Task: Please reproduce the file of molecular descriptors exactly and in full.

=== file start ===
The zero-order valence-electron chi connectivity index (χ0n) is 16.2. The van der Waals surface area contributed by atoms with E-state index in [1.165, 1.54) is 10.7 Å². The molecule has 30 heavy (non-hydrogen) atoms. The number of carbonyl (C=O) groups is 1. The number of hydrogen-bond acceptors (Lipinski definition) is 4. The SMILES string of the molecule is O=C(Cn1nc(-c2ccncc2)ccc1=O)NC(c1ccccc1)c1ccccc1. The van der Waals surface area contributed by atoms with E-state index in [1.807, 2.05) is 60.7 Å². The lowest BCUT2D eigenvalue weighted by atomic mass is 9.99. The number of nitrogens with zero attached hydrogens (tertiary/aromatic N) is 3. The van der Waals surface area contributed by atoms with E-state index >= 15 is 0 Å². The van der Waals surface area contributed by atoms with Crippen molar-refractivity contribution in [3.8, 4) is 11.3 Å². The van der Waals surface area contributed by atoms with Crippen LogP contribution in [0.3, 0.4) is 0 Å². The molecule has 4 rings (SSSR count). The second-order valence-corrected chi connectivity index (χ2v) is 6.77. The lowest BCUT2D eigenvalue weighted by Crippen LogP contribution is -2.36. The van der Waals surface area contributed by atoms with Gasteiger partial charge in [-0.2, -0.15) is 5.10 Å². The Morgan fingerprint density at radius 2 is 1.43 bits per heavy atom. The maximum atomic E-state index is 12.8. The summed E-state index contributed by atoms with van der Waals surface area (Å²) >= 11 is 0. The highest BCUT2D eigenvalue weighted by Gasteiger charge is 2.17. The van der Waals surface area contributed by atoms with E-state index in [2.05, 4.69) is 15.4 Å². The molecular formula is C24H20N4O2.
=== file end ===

The zero-order valence-electron chi connectivity index (χ0n) is 16.2. The van der Waals surface area contributed by atoms with E-state index in [1.165, 1.54) is 10.7 Å². The molecule has 30 heavy (non-hydrogen) atoms. The number of carbonyl (C=O) groups is 1. The number of hydrogen-bond acceptors (Lipinski definition) is 4. The SMILES string of the molecule is O=C(Cn1nc(-c2ccncc2)ccc1=O)NC(c1ccccc1)c1ccccc1. The van der Waals surface area contributed by atoms with E-state index in [1.807, 2.05) is 60.7 Å². The lowest BCUT2D eigenvalue weighted by atomic mass is 9.99. The number of nitrogens with zero attached hydrogens (tertiary/aromatic N) is 3. The van der Waals surface area contributed by atoms with E-state index >= 15 is 0 Å². The van der Waals surface area contributed by atoms with Crippen molar-refractivity contribution in [3.8, 4) is 11.3 Å². The van der Waals surface area contributed by atoms with Crippen LogP contribution in [0.3, 0.4) is 0 Å². The molecule has 4 rings (SSSR count). The second-order valence-corrected chi connectivity index (χ2v) is 6.77. The lowest BCUT2D eigenvalue weighted by Crippen LogP contribution is -2.36. The van der Waals surface area contributed by atoms with Gasteiger partial charge in [-0.2, -0.15) is 5.10 Å². The Morgan fingerprint density at radius 2 is 1.43 bits per heavy atom. The maximum atomic E-state index is 12.8. The summed E-state index contributed by atoms with van der Waals surface area (Å²) >= 11 is 0. The highest BCUT2D eigenvalue weighted by Gasteiger charge is 2.17. The van der Waals surface area contributed by atoms with E-state index in [2.05, 4.69) is 15.4 Å². The molecular formula is C24H20N4O2.